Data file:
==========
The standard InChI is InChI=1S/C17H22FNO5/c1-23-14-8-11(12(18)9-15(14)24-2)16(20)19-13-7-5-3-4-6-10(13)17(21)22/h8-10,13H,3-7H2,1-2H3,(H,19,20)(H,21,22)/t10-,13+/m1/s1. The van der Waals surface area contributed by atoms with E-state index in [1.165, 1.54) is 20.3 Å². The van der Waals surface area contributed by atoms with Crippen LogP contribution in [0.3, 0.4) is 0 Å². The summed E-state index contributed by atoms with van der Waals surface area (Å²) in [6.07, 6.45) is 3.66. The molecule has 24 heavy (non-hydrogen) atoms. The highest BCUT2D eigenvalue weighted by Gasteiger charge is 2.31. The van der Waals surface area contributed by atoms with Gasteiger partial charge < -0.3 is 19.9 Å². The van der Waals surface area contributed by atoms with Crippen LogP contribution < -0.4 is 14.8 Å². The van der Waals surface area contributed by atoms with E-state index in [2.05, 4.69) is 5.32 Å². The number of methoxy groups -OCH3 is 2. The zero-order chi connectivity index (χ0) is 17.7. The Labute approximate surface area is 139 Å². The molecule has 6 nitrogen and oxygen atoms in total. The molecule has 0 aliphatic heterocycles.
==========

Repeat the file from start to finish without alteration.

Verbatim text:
The standard InChI is InChI=1S/C17H22FNO5/c1-23-14-8-11(12(18)9-15(14)24-2)16(20)19-13-7-5-3-4-6-10(13)17(21)22/h8-10,13H,3-7H2,1-2H3,(H,19,20)(H,21,22)/t10-,13+/m1/s1. The van der Waals surface area contributed by atoms with E-state index in [1.165, 1.54) is 20.3 Å². The van der Waals surface area contributed by atoms with Crippen LogP contribution in [0.3, 0.4) is 0 Å². The summed E-state index contributed by atoms with van der Waals surface area (Å²) in [6.07, 6.45) is 3.66. The molecule has 24 heavy (non-hydrogen) atoms. The highest BCUT2D eigenvalue weighted by Gasteiger charge is 2.31. The van der Waals surface area contributed by atoms with Gasteiger partial charge < -0.3 is 19.9 Å². The van der Waals surface area contributed by atoms with Crippen LogP contribution < -0.4 is 14.8 Å². The van der Waals surface area contributed by atoms with E-state index in [2.05, 4.69) is 5.32 Å². The number of methoxy groups -OCH3 is 2. The zero-order chi connectivity index (χ0) is 17.7. The Labute approximate surface area is 139 Å². The molecule has 6 nitrogen and oxygen atoms in total. The molecule has 0 aliphatic heterocycles.